How 13 days disappeared from the calendar

An interesting fact: until 1918, Russia lived on a different calendar than most European countries. Our country kept chronology according to the Julian calendar, and Europe according to the Gregorian calendar.

What was the difference? In the Julian calendar, every fourth year is recognized as a leap year. It turns out that the calendar year is 11 minutes longer than the astronomical one and an extra day is formed every 128 years.

In the Gregorian calendar, every fourth year is also considered a leap year, except for years divisible by 100 in those cases when they are not divisible by 400. Extra days are formed only for 3200 years.

At the beginning of the 20th century, the difference between the two calendars was 13 days.

Back in 1830, the Russian Academy of Sciences was in favor of switching to the Gregorian calendar. The issue was discussed for decades, but the rulers of Russia were in no hurry with a final decision, since the Russian Orthodox Church opposed the innovation. In this case, the liturgical annual cycle was violated.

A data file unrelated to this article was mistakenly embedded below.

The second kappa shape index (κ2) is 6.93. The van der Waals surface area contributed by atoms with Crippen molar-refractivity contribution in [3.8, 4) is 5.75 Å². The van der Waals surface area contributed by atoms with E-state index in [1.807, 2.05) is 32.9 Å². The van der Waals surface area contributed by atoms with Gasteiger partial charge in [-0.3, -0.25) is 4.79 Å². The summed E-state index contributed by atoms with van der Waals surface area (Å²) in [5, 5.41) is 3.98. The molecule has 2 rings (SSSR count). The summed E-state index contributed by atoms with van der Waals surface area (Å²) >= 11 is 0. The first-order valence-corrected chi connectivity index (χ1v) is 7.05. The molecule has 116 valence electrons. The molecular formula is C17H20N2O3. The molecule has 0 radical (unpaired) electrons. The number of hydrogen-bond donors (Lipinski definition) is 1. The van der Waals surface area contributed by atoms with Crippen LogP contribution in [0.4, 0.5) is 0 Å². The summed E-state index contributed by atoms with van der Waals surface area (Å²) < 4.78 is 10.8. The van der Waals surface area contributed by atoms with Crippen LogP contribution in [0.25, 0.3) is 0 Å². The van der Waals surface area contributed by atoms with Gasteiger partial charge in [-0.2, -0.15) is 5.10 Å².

In 1899, the Russian Astronomical Society again returned to this issue. A special "calendar commission" was created, which worked until 1911.

But the final decision on the transition to the "new style" was made only after the revolution. The decree "On the introduction of the Western European calendar" was adopted by the Council of People's Commissars of the RSFSR on January 24, 1918.

The transition to a new chronology took place on January 31, 1918. Immediately after that day came the 14th of February. As the newspapers of that time wrote: "From that moment on, the Russian Soviet Republic was attached to the family of cultural peoples of the whole world."

Interestingly, confusion over historical dates has begun since then. The fact is that often when translating the date of a historical event to a new style, 13 days are simply added.

But the difference between the two calendars was not always the same. For example, in the 17th century it was 10 days, in the 18th it was already 11, in the 19th - 12 days.

It is believed that one of the reasons for the defeat of the Russian-Austrian army in the battle of Austerlitz in 1805 was that the Allies used different calendars and this led to errors in joint actions.

And one more curious fact: it is generally accepted that the Battle of Kulikovo took place on September 8, 1380. But this date is indicated in the Russian annals according to the Julian calendar. At that time, the difference between the two calendars was 8 days. Therefore, the date of the great battle in the new style is September 16, 1380.